Bird Crime: introduction – December 2014


Over the years we've regularly featured individual cases of bird crime on our webzine, as we recognise the huge concern of our readers for the protection of our birdlife. It's crucial that these developments are given as much publicity as possible and that those committing such crimes don't go unpunished.

We've occasionally been at the forefront of finding news of bird crimes, tucked away in local newspapers or in birders' blogs as we search for bird news. Occasionally we've found ourselves in the middle of a developing saga, either because we've received the news direct from a birder looking for help dealing with an incident they've discovered, or even sometimes because we've chanced upon an event ourselves when out in the field.

In order to help raise the profile of bird crime we've decided to introduce a new, regular round-up to the webzine to summarise some of the key occurrences that have been taking place nationally, which we hope will be a useful reference. We've put together a report below for recent weeks to give you an idea of what to expect.

We all want to play a part in reducing these crimes and bringing criminals to justice, so we'll be featuring new incidents discovered in the previous month and updates on ongoing investigations. We'll have input from the RSPB Investigations team as well as first-hand accounts of cases discovered by you. If you have an incident of bird crime that you want to share, you are welcome to email us at contact@birdguides.com.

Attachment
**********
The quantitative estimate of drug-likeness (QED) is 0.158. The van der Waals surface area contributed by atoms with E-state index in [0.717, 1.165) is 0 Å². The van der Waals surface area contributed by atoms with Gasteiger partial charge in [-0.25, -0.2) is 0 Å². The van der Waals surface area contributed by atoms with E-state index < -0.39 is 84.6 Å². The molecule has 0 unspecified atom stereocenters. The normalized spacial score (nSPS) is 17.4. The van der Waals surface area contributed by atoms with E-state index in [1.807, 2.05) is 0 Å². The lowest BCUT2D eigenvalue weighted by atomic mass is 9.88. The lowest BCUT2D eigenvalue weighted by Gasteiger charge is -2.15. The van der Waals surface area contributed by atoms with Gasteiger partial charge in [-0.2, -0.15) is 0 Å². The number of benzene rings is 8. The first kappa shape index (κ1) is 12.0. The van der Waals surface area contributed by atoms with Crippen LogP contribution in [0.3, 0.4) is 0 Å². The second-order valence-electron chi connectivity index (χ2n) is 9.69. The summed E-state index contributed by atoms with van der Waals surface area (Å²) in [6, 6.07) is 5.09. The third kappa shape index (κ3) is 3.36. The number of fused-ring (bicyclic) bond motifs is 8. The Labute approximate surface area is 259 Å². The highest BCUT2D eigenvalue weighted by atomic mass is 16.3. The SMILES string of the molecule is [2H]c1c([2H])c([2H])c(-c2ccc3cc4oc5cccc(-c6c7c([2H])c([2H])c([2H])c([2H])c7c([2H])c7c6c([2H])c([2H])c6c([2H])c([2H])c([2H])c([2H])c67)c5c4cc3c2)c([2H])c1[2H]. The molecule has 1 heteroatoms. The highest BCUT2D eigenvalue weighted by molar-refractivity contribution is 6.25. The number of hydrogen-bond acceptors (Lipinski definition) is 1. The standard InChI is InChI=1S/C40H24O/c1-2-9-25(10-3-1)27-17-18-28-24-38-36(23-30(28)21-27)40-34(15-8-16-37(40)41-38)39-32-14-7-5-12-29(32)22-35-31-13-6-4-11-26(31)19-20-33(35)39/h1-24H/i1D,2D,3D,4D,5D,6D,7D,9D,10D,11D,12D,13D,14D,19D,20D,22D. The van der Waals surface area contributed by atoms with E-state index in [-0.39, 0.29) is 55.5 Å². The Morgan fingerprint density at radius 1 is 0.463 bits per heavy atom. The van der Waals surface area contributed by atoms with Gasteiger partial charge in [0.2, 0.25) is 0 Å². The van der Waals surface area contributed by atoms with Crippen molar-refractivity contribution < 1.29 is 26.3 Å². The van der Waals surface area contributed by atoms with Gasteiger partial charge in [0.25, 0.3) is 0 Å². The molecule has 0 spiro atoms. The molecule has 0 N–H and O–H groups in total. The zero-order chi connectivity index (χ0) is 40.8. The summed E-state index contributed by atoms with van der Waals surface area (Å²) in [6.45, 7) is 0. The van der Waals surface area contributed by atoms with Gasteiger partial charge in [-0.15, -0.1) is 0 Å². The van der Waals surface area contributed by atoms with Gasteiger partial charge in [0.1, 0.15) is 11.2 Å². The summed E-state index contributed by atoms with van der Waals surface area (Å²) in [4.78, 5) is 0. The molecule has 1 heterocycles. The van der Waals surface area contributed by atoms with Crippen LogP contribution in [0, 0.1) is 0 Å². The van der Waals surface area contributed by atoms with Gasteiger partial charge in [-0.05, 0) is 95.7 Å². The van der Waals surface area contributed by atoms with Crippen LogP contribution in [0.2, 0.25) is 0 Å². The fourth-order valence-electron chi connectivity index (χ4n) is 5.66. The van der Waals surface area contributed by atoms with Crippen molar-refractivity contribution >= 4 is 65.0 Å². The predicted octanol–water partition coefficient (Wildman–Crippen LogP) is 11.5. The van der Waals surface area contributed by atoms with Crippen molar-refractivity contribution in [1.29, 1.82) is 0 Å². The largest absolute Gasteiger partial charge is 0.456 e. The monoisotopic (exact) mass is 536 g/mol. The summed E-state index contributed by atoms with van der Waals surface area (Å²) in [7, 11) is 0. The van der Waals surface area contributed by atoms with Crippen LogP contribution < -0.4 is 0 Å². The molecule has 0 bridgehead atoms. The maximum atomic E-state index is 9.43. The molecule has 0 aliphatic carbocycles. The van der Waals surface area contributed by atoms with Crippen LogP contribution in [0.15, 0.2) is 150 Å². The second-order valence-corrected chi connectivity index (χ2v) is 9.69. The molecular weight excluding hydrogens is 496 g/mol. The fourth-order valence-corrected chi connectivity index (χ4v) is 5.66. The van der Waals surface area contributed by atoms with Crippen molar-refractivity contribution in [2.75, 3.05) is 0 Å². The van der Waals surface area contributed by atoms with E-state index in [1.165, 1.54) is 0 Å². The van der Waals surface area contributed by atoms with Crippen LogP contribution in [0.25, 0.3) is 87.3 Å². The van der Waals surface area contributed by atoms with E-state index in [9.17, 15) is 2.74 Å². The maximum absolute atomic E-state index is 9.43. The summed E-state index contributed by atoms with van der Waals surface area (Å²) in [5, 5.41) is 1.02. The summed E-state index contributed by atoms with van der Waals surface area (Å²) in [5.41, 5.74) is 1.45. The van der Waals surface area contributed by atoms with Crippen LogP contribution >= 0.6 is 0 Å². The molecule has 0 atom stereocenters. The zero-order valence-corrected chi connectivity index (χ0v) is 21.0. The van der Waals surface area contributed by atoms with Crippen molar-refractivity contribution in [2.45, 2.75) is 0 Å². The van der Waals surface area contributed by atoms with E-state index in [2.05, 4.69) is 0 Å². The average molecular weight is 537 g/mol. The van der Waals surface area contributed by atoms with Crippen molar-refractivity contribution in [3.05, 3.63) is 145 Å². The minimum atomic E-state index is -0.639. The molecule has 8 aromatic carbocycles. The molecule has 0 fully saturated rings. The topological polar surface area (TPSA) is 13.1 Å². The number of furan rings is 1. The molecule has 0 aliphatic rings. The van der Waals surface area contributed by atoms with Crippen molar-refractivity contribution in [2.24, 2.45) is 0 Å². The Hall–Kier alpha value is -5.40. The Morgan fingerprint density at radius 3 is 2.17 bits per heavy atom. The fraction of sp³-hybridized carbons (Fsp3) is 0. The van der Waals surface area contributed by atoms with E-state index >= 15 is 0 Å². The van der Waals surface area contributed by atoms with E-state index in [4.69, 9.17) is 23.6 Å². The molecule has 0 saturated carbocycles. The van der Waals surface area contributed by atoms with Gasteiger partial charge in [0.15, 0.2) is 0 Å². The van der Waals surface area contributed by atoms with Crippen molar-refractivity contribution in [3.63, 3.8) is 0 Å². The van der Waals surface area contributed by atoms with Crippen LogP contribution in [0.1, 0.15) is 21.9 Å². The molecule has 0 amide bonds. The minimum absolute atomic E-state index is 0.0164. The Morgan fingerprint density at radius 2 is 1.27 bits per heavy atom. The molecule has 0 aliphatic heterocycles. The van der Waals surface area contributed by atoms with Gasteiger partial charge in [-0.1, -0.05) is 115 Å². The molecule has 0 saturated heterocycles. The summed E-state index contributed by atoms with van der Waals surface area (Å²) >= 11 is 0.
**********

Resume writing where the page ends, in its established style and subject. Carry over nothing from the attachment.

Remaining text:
December 2014

East Lothian

Species: Tawny Owl Crime: shot

Police in East Lothian are investigating the shooting of an owl near Gifford. The bird appears to have been shot some time on the night of December 18. It was discovered near the B6355 road, south of Gifford, after a report of damage to a telephone line. The bird's remains have since been positively identified as that of a Tawny Owl. Police are asking for anyone with any information about this, or any other wildlife crime, to contact them on 101 or anonymously through Crimestoppers on 0800 555 111.


Species: Barn Owl Crime: shot

An adult Barn Owl was discovered dead near Blaby on Boxing Day morning. The landowner, suspecting a crime had been committed, sent the corpse to a local vet who confirmed that several shotgun pellets were embedded in the body. A shooting party had been present in the area two days before the bird was discovered. The Barn Owl was one of a successful breeding pair this year fledging four young in one of two boxes erected in December 2013, the first to breed at the site in decades. Details have been forwarded to the local police for investigation.


Species: Common Buzzard Crime: shot

A Common Buzzard died after being found injured by gunshot wounds in Norfolk during December. The report by Raptor Persecution Scotland revealed that x-rays found three shotgun pellets.


Species: Red Kite, Barn Owl, Mute Swan and Grey Heron Crime: shooting and poisoning

A news report mid-month revealed that a Red Kite had been found dead in a suspected poisoning incident and the other three species had all been found shot in recent weeks at Risley Moss, Cheshire. PC Deborah Marshall, from Warrington South NPU, said: "People who carry out these cruel attacks on our wildlife don't understand the consequences of what they are doing. These birds are protected and killing them is against the law."

Other Stories

George Mutch

During December we featured a report on Scottish gamekeeper George Mutch, found guilty of killing a Goshawk and setting traps illegally to capture two others on an Aberdeenshire estate. Mr Mutch was found guilty of four charges at Aberdeen Sheriff Court, and Sheriff Noel McPartlin said he would consider a custodial sentence. It is one of the first times in Scotland that hidden camera footage, obtained by the RSPB, had been used in a case of this kind. Mr Mutch will be sentenced next month.